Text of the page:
Virus scanner 114 monitors input/output (I/O) traffic from I/O port 116 and storage 120. In one embodiment, VMM 104 acts as an I/O controller whenever application 112 or OS 108 requests data from I/O port 116 or storage 120. In this instance, when the data is retrieved, virus scanner 114 scrubs the data for viruses before the data is loaded into memory 118.
Generally, a virus signature database is maintained in a place not exposed to an operating system of the computer system 100. In one embodiment, the virus signature database is stored in a firmware-reserved area of storage 120, such as a VMM reserved area, a Host Protected Area (HPA), or the like. In
Partition table 205 includes pointers 205A that indicate the beginning of partitions 206 and 208. Partition table 205 may also indicate the number of partitions and the size of each partition. Each partition 206 and 208 may include an operating system. Partition table 205 may also indicate the active partition whose OS is to be loaded at OS runtime.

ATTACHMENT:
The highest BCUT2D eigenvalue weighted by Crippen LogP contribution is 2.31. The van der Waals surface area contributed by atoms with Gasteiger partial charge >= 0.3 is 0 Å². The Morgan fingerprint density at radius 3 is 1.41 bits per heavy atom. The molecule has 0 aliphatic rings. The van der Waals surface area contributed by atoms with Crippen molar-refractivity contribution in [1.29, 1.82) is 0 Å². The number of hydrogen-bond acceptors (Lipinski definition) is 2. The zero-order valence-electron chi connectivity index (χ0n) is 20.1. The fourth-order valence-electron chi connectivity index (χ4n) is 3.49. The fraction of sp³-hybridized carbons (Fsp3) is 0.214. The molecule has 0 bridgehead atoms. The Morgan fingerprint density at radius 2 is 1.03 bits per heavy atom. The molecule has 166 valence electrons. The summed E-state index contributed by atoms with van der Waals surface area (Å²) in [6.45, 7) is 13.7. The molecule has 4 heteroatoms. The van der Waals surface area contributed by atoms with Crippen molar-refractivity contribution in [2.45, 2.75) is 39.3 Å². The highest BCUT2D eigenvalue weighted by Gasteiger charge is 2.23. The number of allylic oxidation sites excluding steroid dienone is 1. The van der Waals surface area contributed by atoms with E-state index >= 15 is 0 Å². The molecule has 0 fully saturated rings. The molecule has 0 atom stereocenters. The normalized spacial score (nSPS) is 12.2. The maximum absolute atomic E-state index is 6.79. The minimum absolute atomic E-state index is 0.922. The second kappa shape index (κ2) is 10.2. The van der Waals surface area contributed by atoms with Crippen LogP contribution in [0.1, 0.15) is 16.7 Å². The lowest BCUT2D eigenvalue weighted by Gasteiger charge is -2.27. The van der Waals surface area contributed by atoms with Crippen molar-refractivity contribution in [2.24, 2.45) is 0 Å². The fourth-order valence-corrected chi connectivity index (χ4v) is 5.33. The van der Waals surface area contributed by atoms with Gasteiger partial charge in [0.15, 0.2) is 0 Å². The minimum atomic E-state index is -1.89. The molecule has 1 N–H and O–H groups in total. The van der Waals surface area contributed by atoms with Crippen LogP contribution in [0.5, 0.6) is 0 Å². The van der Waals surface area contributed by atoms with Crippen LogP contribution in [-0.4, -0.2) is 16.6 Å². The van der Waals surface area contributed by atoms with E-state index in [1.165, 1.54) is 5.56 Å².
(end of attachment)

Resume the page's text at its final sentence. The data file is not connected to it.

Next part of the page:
MBR 204 is used to boot an OS on computer system 100. In one embodiment, the MBR 204 is loaded into memory and executed. MBR 205 locates the active partition using partition table 205. The boot record of the active partition is loaded into memory and executed. The boot record contains the OS loader that is used to load the OS of the active partition.
Continuing to a block 304, the VMM 104 and the VM 106 are launched. In a block 306, the virus scanner is initialized. Proceeding to a decision block 308, the logic determines if the virus signature database is to be updated during the pre-boot phase of the computer system.